Of course, there are other reasons to justify a higher price tag for a DisplayPort monitor. One is the age-old “future-proofing” argument. We always feel a bit lame and dirty suggesting this, but in the case of DisplayPort, the argument seems sound. We don’t see a reason why the market won’t standardize on DisplayPort, so buying into legacy formats makes less and less sense, especially if you can take advantage of special sales that get pricing close to that of non-DP equivalents.
“Graphics cards are getting DP connectors now and they’re going to have them in the future,” says AMD’s Bruce Gasson. “The industry has converged on this plan to get rid of VGA and DVI as the de facto connectors. Really, the reasons are the unique features DisplayPort has over DVI and one of them is bandwidth.”
Even if Dual-Link DVI featured twice as many pins as it presently has, it wouldn’t match the bandwidth of DisplayPort 1.2, the new spec finalized in December 2009. Apart from being able to carry ultra-high resolutions, DisplayPort can also carry high bitrate 7.1 surround audio, touchscreen data, and bi-directional USB signals. Gasson notes that the logic in DisplayPort allows it to “easily switch between high-res, high color depth, and high refresh rate. These are the features that future monitors will want to have.”
DisplayPort 1.2 doubles the data rate of 1.1a from 10.8 Gb/s to 21.6 Gb/s. What can you do with all of this bandwidth? For starters, you can go from supporting a single 2560x1600 monitor under 1.1a to two 2560x1600 or four 1920x1200 panels. These aren’t cloned screens, either, because DisplayPort 1.2 supports multi-streaming, allowing each screen to get its own data feed via daisy chaining though a prior monitor in the series. Alternatively, you should soon find DisplayPort 1.2 hubs able to output multiple DP 1.1 streams. Moreover, DisplayPort finally has the bandwidth needed to support stereoscopic 3D displays.
Currently, the DisplayPort.org site lists Apple (specifically the 24" LED Cinema Display), Dell, Eizo Nanao, HP, Lenovo, and NEC as DisplayPort monitor vendors. We know that others are coming, including Samsung—a very strange omission from the list given that Samsung created the industry’s first DisplayPort LCD (30 inches!) back in mid-2007 and has been working with AMD on promoting six-screen Eyefinity arrays. Unfortunately, monitor vendors don’t appear to distinguish DisplayPort 1.1 from 1.2 in their specifications, so be careful going forward and try to identify 1.2-ready models.
Incredibly, as of this writing, Newegg appears to carry only one DisplayPort monitor (HP’s LP2275). Amazon lists 13 models through third-party partner sites, the cheapest of which (new) is Dell’s 22" P2210H for $220.42. In contrast, Amazon shows a total of 1,688 new monitor models available. DisplayPort clearly has a long, uphill road ahead on its way to market dominance.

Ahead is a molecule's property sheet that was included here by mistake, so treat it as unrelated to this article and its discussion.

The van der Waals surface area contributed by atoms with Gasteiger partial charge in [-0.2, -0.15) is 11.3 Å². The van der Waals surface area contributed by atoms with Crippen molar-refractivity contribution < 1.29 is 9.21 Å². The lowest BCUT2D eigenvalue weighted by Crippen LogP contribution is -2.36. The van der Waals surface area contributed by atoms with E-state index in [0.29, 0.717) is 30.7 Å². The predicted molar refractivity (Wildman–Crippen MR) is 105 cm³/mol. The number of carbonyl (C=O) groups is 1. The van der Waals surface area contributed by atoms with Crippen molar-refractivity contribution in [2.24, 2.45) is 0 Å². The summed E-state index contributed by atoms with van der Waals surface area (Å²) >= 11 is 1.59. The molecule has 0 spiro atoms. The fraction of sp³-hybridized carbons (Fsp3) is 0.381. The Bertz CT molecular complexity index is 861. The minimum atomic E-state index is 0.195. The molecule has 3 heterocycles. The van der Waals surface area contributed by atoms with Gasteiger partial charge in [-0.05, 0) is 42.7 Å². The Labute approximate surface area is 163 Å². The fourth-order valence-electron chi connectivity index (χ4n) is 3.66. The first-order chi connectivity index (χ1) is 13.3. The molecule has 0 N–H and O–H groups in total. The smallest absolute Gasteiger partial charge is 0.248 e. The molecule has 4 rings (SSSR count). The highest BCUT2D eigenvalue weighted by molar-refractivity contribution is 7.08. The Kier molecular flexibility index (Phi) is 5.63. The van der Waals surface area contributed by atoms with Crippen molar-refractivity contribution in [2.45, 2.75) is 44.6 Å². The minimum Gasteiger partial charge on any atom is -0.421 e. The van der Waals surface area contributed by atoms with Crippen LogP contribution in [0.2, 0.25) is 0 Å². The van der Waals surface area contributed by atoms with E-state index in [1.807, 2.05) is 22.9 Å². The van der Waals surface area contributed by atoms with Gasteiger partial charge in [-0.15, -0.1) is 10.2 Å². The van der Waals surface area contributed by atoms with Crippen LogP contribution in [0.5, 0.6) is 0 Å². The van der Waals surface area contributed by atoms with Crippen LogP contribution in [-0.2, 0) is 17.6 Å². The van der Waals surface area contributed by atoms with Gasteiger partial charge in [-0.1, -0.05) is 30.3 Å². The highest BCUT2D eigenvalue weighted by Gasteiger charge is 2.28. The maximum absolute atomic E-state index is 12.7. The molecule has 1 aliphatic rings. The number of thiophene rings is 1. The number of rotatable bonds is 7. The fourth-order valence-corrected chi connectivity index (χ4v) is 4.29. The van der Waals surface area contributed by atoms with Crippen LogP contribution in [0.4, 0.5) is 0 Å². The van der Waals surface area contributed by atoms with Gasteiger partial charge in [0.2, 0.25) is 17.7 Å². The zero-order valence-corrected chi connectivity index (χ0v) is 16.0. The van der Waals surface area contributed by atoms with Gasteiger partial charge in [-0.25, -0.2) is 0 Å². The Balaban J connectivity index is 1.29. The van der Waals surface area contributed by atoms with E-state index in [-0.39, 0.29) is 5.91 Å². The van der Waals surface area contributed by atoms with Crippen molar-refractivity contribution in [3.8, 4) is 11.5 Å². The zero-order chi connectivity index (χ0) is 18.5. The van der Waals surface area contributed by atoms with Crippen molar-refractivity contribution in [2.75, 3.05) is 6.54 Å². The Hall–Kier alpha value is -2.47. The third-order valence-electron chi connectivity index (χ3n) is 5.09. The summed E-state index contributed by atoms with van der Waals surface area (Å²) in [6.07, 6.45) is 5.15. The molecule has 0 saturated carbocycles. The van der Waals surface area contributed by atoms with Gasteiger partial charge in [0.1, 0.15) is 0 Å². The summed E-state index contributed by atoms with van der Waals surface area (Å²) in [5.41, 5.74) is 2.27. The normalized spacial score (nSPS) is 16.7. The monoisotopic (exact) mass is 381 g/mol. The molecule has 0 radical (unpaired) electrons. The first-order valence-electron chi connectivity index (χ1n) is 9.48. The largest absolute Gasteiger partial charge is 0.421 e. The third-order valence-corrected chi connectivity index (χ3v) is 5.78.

Framing The Bezel Issue
Even just reading the forum posts on our last Eyefinity feature, it’s clear that one of people’s top concerns about Eyefinity is monitor bezels. If the ideal goal of Eyefinity is to create a “holodeck” experience, you can’t very well achieve the illusion of edge-to-edge reality with bezels cutting through your field of view.
This is true...to a point. Consider looking out a wide set of living room windows or being in the front seat of a car. In both cases, you have support bars, little blind spots, running through the glass. Nobody stands around saying, “Man, if only I didn’t have these frames around my living room window panes!” They’ve always been there and probably always will be. That’s life. If you want to see what’s behind them, you move your head a few inches.
Is there any hope of ever seeing bezel-free desktop displays? Probably no time soon. Eliminating bezels has been a long-time priority in the digital signage market, but it’s never been demanded much by consumers. Even if the public demanded it, monitor manufacturers (or their suppliers) would have to retool the moldings for their designs, something they’d no doubt resist unless absolutely necessary. Instead, vendors are focusing on attributes such as LED backlighting and thinner overall design, which are more likely to spur sales.
Creating a validated monitor program for Eyefinity is much more complex than for dongles. It’s more than just a matter of, “well, does it work or not?” No doubt, AMD would love to specify a 3mm bezel width for its still-not-finalized Eyefinity Validated program. But if you throw a party at a time when no one can show up, you’re going to have a really small attendance list. AMD can’t mandate the impossible without committing market suicide. As it is, Bruce Gasson notes that the Ready portion of the monitor program will probably specify 15mm bezels while the Validated side will go to 10mm. Additional specs will likely include 5ms access times and “very attainable brightness levels.” The goal is to make it easy for vendors to qualify.